Seven trees memorializing people who died at Buchenwald during the Holocaust were chopped down on Tuesday near the former concentration camp outside Weimar, Germany, in what the International Committee of Buchenwald Dora called a “horrible act of vandalism.”
The foundation that runs the Buchenwald memorial complex announced the news on Twitter. The trees were part of the 1,000 Beeches project, an effort to plant trees along the 118-mile route that prisoners from Buchenwald were forced to march in April 1945 when the Nazis tried to evacuate the camp as U.S. forces closed in, according to the charity in charge of the project. “Buchenwald” is the German word for “beech forest.”
One of the trees honored the 1,600 children who died at Buchenwald, the foundation said. The other trees that were cut down each honored a former prisoner and were planted by relatives of those prisoners in 2015. In a statement, the International Committee of Buchenwald Dora condemned the vandalism and said it was “deeply outraged.”
“Only education can defeat ideology,” the statement said.
The city of Weimar, about 170 miles southwest of Berlin, has offered a reward of 10,000 euros, or about $10,200, for any information about the vandals.
Buchenwald was one of Germany’s largest concentration camps and was among the first camps to be established, before the start of World War II. From July 1937, when it opened, until April 1945, about 250,000 people were imprisoned there, at least 56,000 of whom were killed, according to Sara J. Bloomfield, the director of the United States Holocaust Memorial Museum.
“This is an attack on the actual truth of the Holocaust, because it is the very site where some of these crimes happened,” Ms. Bloomfield said. “It’s a form of vandalism that is of a different magnitude in a world where truth is so much under assault.”
According to the museum, on April 11, 1945, as U.S. forces drew closer, Buchenwald prisoners stormed the watchtowers and overtook the guards, seizing control of the camp. American soldiers arrived later that day to find 21,000 people at the camp, including Elie Wiesel, who went on to win the Nobel Peace Prize for speaking out against the world’s forgetfulness about the Holocaust. Mr. Wiesel’s father died at Buchenwald.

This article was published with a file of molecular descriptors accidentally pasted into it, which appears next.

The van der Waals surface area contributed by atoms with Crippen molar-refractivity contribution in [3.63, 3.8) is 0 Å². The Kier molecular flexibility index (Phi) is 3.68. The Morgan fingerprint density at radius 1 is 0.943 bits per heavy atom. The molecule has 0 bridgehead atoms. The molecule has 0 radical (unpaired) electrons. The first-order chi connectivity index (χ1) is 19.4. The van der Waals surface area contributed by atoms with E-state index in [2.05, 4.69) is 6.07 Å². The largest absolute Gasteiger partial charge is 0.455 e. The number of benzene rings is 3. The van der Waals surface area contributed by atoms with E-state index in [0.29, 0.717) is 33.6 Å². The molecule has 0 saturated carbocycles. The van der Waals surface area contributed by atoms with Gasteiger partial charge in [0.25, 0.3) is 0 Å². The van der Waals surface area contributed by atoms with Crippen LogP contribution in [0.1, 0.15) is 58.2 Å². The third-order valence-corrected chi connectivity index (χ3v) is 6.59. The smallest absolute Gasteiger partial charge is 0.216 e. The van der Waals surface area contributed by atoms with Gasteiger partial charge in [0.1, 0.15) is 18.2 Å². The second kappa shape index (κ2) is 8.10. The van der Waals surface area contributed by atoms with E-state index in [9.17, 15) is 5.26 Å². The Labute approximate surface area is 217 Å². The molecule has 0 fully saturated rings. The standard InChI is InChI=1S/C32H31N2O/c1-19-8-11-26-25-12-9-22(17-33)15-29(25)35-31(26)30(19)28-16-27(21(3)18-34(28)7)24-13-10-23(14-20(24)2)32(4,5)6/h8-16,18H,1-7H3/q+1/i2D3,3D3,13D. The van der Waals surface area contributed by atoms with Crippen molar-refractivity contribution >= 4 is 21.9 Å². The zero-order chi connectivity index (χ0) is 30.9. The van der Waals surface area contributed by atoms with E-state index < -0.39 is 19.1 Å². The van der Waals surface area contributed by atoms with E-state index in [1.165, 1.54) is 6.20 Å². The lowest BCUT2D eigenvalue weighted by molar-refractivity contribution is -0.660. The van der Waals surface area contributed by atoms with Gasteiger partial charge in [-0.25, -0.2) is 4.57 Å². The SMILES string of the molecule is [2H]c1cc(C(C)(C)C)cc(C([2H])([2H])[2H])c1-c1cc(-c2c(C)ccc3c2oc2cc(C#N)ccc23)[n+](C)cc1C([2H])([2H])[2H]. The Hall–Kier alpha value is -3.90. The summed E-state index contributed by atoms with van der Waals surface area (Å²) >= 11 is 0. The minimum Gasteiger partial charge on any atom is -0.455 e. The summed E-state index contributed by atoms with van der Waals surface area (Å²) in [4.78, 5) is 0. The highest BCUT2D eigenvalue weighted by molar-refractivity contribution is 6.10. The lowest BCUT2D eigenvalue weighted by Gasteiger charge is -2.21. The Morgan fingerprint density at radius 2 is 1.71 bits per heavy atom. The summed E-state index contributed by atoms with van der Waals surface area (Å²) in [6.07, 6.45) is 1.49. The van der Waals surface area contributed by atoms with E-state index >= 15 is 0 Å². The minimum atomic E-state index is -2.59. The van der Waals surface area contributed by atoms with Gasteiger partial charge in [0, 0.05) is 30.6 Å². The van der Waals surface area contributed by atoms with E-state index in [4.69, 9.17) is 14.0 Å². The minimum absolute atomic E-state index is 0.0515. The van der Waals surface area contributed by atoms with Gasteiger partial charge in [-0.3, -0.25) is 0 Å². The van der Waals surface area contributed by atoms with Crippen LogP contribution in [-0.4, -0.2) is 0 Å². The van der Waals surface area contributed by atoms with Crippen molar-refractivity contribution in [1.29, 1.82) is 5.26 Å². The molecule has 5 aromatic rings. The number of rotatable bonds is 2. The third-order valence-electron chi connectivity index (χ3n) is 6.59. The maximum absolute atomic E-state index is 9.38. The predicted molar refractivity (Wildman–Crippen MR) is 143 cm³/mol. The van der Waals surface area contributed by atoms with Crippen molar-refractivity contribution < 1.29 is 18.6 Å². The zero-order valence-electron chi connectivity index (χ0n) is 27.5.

Gen. Dwight D. Eisenhower, then the supreme commander of allied forces in Europe, visited a Buchenwald subcamp called Ohrdruf on April 12, 1945, according to the Holocaust Memorial Museum.
“I made the visit deliberately, in order to be in a position to give firsthand evidence of these things if ever, in the future, there develops a tendency to charge these allegations merely to ‘propaganda,’” Mr. Eisenhower said at the time, referring to the atrocities the Nazis had committed during the Holocaust.
President Barack Obama visited Buchenwald with Mr. Wiesel in June 2009. Mr. Obama recalled that his great-uncle, Charles T. Payne, was one of the liberators of the Ohrdruf subcamp, and underscored Buchenwald’s role in ensuring that the horrors of the Holocaust would never be forgotten.
“To this day, there are those who insist that the Holocaust never happened — a denial of fact and truth that is baseless and ignorant and hateful,” Mr. Obama said. “This place is the ultimate rebuke to such thoughts, a reminder of our duty to confront those who would tell lies about our history.”
Clay Risen contributed reporting.